Hidden things seen out loud: Riveting revelations from a school walkthrough

Where to find proven strategies that will immediately engage students in your curriculum, no matter the subject or grade level.
Andre Daughty
Andre Daughtyhttps://andredaughty.org/swhh/
Andre Daughty is a dope educator whose educational philosophy is, “If you observe students, they will teach you how to teach them.” He gets the honor to speak and teach to audiences around the world sharing meaningful stories and is a co-host with his wife, Danielle, on their educational podcast, “See, What Had Happened.”

I had the opportunity to do a walkthrough at a school. I was greeted by several students and staff as I checked in. With a group of about eight educators, we walked through the halls of the school.

I noticed pictures and trophy cases full of famous alumni and notable community members. This school had a diverse population but the faces on the walls and trophy cases didn’t reflect the students and community it served.

Then we entered an English Language Arts class in the midst of a lesson. The teacher’s opener was a discussion on famous authors. As the teacher spoke, the students were not engaged in the discussion and silence filled the space. The teacher named several famous Eurocentric authors and explained how these classics are in the library. The students sat quietly.

The last class we observed was a math class finishing bell work. The teacher opened the room for current events asking, “Before we get started, what did you find interesting on Beyonce’s Internet last night?” The way the class responded made my heart smile. Students immediately started blurting out.

The teacher did a turn-and-talk with triads to give students an opportunity to share what they saw. We observed students sharing everything from a satisfying ASMR video to the latest dance craze on TikTok. The teacher used what was shared and slid in references from the turn-and-talk during her lesson. Personally, I did not want to leave this class because this teacher HAD IT!!!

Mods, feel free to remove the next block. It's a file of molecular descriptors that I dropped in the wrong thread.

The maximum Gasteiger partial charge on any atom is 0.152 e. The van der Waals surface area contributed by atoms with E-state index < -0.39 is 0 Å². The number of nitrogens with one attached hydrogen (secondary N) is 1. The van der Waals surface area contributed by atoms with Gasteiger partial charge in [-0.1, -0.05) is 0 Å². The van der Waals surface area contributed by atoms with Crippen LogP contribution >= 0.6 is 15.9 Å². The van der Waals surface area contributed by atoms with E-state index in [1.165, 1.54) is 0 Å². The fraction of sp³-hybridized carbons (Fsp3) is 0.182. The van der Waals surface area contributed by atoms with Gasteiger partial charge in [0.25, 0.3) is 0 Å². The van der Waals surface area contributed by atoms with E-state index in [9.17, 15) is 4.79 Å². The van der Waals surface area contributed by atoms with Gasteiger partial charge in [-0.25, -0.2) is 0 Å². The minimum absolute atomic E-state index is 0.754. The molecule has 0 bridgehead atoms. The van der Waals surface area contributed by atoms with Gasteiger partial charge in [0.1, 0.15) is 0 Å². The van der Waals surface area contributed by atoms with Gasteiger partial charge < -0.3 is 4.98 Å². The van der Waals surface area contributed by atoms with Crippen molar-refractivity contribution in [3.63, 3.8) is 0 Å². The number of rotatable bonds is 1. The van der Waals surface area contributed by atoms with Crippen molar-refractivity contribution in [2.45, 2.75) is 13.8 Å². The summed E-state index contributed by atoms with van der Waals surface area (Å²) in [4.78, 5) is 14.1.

‘The Classroom Starts With Culture’

During our debrief, one person lifted up how lessons appeared more teacher-driven versus student-driven and how dry the atmosphere was. Another noted how the opposite was true in the math class because that teacher tapped into the world of the students with something as simple as a genuine connection. I lifted up that the welcome felt inviting and warm and while the murals, posters, pictures and trophy cases did represent the history of the school, it did not appear to represent the evolution and diversity of the school’s community.

FETC 2023

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In the midst of our discussion, we shared possible ways students could see themselves more in and around the school. That blended into how students didn’t feel invited to talk about famous authors from their perspective. I lifted up how the discussion leaned heavily towards Eurocentric writers—such as Shakespeare, Poe and Tolkien—and not authors who looked like the students or who weren’t considered famous by ELA standards.

Was it because there wasn’t a brave/safe place of trust to discuss authors of color? Or authors of the LGBTQ+ community? We all agreed the math teacher had something different from the other educators because that teacher connected to the students, elevated the trust to share and used those same discussion points in a lesson was a great callback to keep students engaged.

The debrief brought forth a great conversation about how the school’s culture is important from the first foot on the campus through the school’s halls and inside every classroom. It was great feedback to consider and a powerful moment to reflect upon our learning environments

At the 2023 Future of Education Technology® Conference, one of my sessions, “The Classroom Starts with Culture,” explores how the culture and climate of a school can affect how students will interact and succeed. While having fun and being engaged, we’ll discuss how the same buzz in that math class can be felt in classrooms and schools worldwide. We’ll share proven examples and strategies that can be implemented immediately to help students engage in your curriculum, no matter the subject or grade level.

The best part? There will be moments to reflect on our learning and do a self-evaluation to ensure every person feels equitable, loved and appreciated because that is how the classroom starts with culture!

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